by Joe Eldridge, Kay Spiritual Life Center, Chair of the Board of Directors of the Washington Office on Latin America. Joe traveled with the WOLA-led delegation in mid-February to Bogotá, Puerto Asís (Putumayo), and San José de Apartadó (Urabá region).
Fifteen mayors from Putumayo cannot have it wrong, especially when their views are echoed by other local officials, health care workers, human rights defenders and small farmers. During a recent visit to the region organized by WOLA (which included two members of Congress), dozens of local government officials, human rights and health workers, small farmers and community organizers gathered in Puerto Asís to vehemently deliver a message which they hoped would reach Washington: Stop the campaign of aerial fumigation!
Without warning on Dec. 19 of last year the US launched a massive aerial strike on coca cultivation. Thousands of hectares of coca have been destroyed, but according to many small growers collateral damage to food crops has been extensive. Indiscriminate fumigation has defoliated forests, killed cassava and plantain crops and threatened to pollute watersheds. The spraying also targeted farms of many who had signed an agreement with the government for manual eradication. According to procedures established by the Pastrana government, coca farmers participating in the government plan would be spared bombardment with toxic chemicals and receive technical and economic assistance. These social contracts have been ignored in the haste of the eradication efforts (see Washington Post, March 6, 2001).
The delegation heard moving testimonies about the growing costs of the aerial fumigation. In the municipality of San Miguel, the town had agreed to voluntary destruction of the coca plants, yet endured a month of defoliants dumped on their forests, rivers, farms and homes. The border with Ecuador, inhabited by indigenous tribes, and which had been declared off limits by the government, has had more than 90% of its land sprayed. The massive use of defoliants has disrupted thousands of poor families, destroyed farms and left a residue of potentially serious health consequences.
Both the Revolutionary Armed Forces of Colombia (Farc) and the paramilitary forces, now competing for control of the region, have at least theoretically agreed with the universal call for manual eradication. However the 24th Army Brigade, garrisoned in Putumayo, has been blocking manual eradication. The brigade also stands accused of human rights violations which has led xx(confirm) to a suspension of cooperation with the United States. (The Leahy amendment to the Appropriations bill forbids U.S. military aid to units accused of human rights violations.) An investigation is under way and a renewal of Pentagon support is pending.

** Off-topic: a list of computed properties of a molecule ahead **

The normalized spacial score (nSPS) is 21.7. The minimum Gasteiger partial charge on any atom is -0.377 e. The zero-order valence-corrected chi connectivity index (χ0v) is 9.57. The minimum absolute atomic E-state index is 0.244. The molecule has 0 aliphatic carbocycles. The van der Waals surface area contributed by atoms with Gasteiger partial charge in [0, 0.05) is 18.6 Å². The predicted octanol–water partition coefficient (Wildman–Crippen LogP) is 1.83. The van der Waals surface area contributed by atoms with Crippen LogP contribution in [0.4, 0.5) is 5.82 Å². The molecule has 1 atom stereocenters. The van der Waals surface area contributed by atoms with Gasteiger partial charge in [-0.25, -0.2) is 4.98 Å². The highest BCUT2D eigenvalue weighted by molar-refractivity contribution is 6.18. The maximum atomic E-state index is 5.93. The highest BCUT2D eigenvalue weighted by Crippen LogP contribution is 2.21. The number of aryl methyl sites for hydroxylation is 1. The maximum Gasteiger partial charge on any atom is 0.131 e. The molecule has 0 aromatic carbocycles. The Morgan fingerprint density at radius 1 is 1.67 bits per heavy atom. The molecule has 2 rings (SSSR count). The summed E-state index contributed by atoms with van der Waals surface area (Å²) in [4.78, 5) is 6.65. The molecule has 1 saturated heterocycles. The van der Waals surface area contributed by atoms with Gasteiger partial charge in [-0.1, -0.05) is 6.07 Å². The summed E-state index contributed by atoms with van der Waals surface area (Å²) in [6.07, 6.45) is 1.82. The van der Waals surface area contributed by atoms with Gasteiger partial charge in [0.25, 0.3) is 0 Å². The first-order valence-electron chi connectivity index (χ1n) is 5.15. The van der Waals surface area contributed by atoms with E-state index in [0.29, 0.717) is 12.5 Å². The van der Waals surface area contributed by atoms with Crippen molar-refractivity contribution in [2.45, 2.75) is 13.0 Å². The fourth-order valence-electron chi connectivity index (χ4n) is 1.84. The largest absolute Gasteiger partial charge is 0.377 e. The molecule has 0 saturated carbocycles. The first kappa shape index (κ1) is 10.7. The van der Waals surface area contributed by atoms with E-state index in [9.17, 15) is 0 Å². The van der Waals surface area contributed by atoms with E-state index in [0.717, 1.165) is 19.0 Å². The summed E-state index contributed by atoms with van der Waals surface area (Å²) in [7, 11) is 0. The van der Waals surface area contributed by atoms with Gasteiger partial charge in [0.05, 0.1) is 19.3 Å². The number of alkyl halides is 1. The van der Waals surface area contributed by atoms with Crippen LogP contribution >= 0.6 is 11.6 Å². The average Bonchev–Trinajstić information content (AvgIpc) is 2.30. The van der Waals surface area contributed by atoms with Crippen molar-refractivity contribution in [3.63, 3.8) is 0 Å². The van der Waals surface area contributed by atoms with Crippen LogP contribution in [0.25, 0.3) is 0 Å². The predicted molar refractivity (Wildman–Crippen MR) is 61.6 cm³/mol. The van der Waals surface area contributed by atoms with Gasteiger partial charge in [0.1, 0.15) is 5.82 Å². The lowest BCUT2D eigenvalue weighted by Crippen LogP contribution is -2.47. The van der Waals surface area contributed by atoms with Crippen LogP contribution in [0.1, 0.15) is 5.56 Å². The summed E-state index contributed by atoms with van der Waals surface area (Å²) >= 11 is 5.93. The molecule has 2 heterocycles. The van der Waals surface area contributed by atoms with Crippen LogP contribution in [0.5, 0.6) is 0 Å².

Community leaders, aware of the perils inherent in the cocaine industry, seemed genuinely interested in finding an economically viable alternative to coca. According to the governor of Putumayo, Ivan Gerardo Guerrero, the peasant farmers are fearful of both the paramilitaries and the Farc guerrillas. According to Guerrero, if peasants denounce the paramilitaries they will wind up dead same with the Farc. The growers are caught in the middle, fearful of becoming the latest statistic in the escalating conflict between "paras" and guerrillas or between the military and the guerrillas.
All the voices from Putumayo were unanimous about Washington's reliance on force. Huey and Blackhawk helicopters are not the answer. The citizens of Putumayo believe that reliance on the Colombian military as a strategic ally in the fight against drugs will yield only more violence and death.
Regrettably not only is the lion's share of US aid directed toward the military and the police, but that is the only aid in yet in evidence in Putumayo or elsewhere. The economic assistance is lagging far behind to date not one farmer reported having seen any economic or development aid.
Virtually everyone in Putumayo is sustained by coca. At present the growers have no incentives to move from the illicit to the licit economy. Without an accelerated and comprehensive approach to crop substitution and financial help, peasant farmers will have no choice but to move to other areas to resume cultivation of coca. While USAID is considering alternatives such as rubber, extensive cattle grazing, fish, medicinal plants, much more consultation and research will be required to determine both feasibility and sustainability.
Meanwhile the violence continues to escalate. Over the last several months the paramilitary armies have seized control of many of the productive areas of coca cultivation, by challenging the Farc. Like the Farc, the paramilitaries tax the cultivation, the processing and the marketing of coca products. On the other hand, sometimes they find it more efficient and profitable to vertically integrate, simply seizing control of all levels of production and trafficking. When asked about assigning blame for human rights violations, human rights workers (both governmental and nongovernmental) were quick to assert that the paramilitaries had become the most notorious offenders.
As more people are displaced from their farms and deprived of their livelihoods, they provide a recruiting bonanza for both the paramilitaries and the Farc. While many are conscripted against their will, hunger drives others into the ranks of the armed groups.
The heart and soul of Plan Colombia is the coca eradication effort in Putumayo. If the last several months are indicative, it is off to a rocky start. Unless there is a major policy adjustment, it is doomed to failure. The failure will not only be measured by grams of cocaine on U.S. streets. It will be measured by the number of innocent lives claimed in Colombia.
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